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7 Percent Drop Closes Chinese Stock Markets; U.S., World Markets Also Slump

A trading hall sits empty in a securities firm in Haikou, China, Monday. Trading on the Shanghai and Shenzhen stock markets was ended before 2 p.m. Monday after shares tumbled 7 percent.

China's stock markets stumbled badly on the first day of trading in 2016, with a 7 percent plunge forcing a market shutdown. The trigger mechanism that cut the day short in Shanghai and Shenzhen was created in response to last year's market crash, which brought trillions in losses.

Ripple effects from the Chinese plunge were felt around the world. Major markets in Europe dropped, with Germany's DAX down more than 4 percent at one point Monday. In the U.S., the Dow Jones Industrial average fell more than 2 percent shortly after the opening bell.

NPR's Frank Langfitt reports on the situation in China:

"The massive sell-off followed the release of data showing parts of the Chinese economy are continuing to contract. A private survey showed China's factory activity shrank in December for the 10th month in a row. On Friday, a government survey showed a fifth month of contraction regarding larger, state-owned companies.

"China's economy is still growing at a rate that would be the envy of most countries, but that growth has been slowing more rapidly than many anticipated."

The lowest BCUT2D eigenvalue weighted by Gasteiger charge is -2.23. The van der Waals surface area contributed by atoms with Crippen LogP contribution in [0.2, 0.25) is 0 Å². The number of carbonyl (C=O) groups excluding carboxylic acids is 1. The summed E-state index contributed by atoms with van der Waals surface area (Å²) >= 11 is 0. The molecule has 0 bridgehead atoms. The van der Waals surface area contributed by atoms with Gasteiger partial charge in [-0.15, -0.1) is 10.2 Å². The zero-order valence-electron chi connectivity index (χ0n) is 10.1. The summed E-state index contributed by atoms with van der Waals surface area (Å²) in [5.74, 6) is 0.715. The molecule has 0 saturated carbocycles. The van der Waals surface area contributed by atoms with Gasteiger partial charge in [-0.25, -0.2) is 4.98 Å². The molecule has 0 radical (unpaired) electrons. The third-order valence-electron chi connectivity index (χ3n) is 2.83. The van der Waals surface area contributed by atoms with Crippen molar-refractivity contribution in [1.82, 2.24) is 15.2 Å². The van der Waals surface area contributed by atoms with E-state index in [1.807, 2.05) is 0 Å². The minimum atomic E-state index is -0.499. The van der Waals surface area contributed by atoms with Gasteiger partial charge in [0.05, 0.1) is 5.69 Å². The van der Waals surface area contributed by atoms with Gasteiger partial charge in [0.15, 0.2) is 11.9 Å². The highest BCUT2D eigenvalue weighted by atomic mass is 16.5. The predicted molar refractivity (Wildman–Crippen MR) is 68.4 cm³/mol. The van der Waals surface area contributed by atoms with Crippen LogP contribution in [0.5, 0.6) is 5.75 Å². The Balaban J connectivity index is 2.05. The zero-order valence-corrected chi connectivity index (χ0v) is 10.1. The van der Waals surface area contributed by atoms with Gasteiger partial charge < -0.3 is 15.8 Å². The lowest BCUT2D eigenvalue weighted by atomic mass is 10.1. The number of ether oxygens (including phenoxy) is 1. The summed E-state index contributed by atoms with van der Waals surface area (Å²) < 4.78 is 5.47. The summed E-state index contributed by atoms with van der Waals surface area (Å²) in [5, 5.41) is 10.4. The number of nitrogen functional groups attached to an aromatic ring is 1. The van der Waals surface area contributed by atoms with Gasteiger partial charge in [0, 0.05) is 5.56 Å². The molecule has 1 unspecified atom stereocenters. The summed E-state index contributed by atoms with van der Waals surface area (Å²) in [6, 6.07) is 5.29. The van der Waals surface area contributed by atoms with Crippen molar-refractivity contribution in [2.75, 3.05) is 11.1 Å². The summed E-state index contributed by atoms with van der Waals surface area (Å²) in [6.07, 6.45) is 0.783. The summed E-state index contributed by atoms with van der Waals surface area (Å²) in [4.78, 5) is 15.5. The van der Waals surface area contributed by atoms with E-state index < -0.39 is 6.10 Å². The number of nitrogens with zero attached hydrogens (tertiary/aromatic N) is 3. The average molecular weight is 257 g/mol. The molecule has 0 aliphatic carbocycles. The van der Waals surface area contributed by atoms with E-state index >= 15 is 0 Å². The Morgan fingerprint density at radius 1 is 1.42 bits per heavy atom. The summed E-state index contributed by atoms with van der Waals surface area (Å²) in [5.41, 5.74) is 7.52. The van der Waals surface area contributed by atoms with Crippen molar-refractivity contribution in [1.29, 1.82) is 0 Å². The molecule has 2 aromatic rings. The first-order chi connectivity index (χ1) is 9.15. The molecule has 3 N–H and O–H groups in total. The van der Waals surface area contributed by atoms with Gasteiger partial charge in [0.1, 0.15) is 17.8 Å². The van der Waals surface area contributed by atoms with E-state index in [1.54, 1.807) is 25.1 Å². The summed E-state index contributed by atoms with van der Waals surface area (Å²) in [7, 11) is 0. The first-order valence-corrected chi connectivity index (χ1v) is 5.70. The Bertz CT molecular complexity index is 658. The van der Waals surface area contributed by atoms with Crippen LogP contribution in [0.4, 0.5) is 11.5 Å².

After Monday's fall, the Shanghai Composite Index, which had soared to 5,178 points last June, now stands at 3,296. Compare that to the first day of trading in 2015, when it closed at 3,350.

Trading was halted before 2 p.m. local time. In addition to poor economic indicators, some analysts cite a rush to sell off stock after an initial drop, as investors feared the market might close early.

Also blamed for the volatility: the expiration this Friday of a six-month trading ban instituted after last summer's free fall. That ban forbade large investors and insiders from selling their stakes in companies in an attempt to prop up the market. The ban applies to investors holding 5 percent or more of a company's shares.

But the ban's looming lapse is creating new worries. Hong Kong lawmaker Christopher Cheung Wah-fung, who represents brokers, tells the South China Morning Post, "Investors are worried about major shareholders selling when the ban expires this Friday, so they opted to sell in advance on Monday or over the next few days."

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